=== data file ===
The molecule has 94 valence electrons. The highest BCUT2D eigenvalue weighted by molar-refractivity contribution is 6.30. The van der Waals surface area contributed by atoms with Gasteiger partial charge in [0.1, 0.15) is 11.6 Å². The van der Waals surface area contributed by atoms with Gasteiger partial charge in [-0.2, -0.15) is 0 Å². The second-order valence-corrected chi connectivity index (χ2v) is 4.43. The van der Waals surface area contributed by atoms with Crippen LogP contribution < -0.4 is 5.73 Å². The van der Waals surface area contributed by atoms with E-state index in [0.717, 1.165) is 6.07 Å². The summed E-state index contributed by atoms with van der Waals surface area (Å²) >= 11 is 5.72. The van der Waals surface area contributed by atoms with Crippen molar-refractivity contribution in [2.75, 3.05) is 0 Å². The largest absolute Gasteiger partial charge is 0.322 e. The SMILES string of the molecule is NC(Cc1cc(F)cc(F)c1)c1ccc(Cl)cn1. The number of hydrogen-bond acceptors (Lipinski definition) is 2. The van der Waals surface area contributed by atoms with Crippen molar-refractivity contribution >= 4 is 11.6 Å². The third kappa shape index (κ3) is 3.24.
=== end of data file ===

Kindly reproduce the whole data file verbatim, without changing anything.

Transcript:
The molecule has 94 valence electrons. The highest BCUT2D eigenvalue weighted by molar-refractivity contribution is 6.30. The van der Waals surface area contributed by atoms with Gasteiger partial charge in [0.1, 0.15) is 11.6 Å². The van der Waals surface area contributed by atoms with Gasteiger partial charge in [-0.2, -0.15) is 0 Å². The second-order valence-corrected chi connectivity index (χ2v) is 4.43. The van der Waals surface area contributed by atoms with Crippen LogP contribution < -0.4 is 5.73 Å². The van der Waals surface area contributed by atoms with E-state index in [0.717, 1.165) is 6.07 Å². The summed E-state index contributed by atoms with van der Waals surface area (Å²) >= 11 is 5.72. The van der Waals surface area contributed by atoms with Crippen molar-refractivity contribution in [2.75, 3.05) is 0 Å². The largest absolute Gasteiger partial charge is 0.322 e. The SMILES string of the molecule is NC(Cc1cc(F)cc(F)c1)c1ccc(Cl)cn1. The number of hydrogen-bond acceptors (Lipinski definition) is 2. The van der Waals surface area contributed by atoms with Crippen molar-refractivity contribution >= 4 is 11.6 Å². The third kappa shape index (κ3) is 3.24.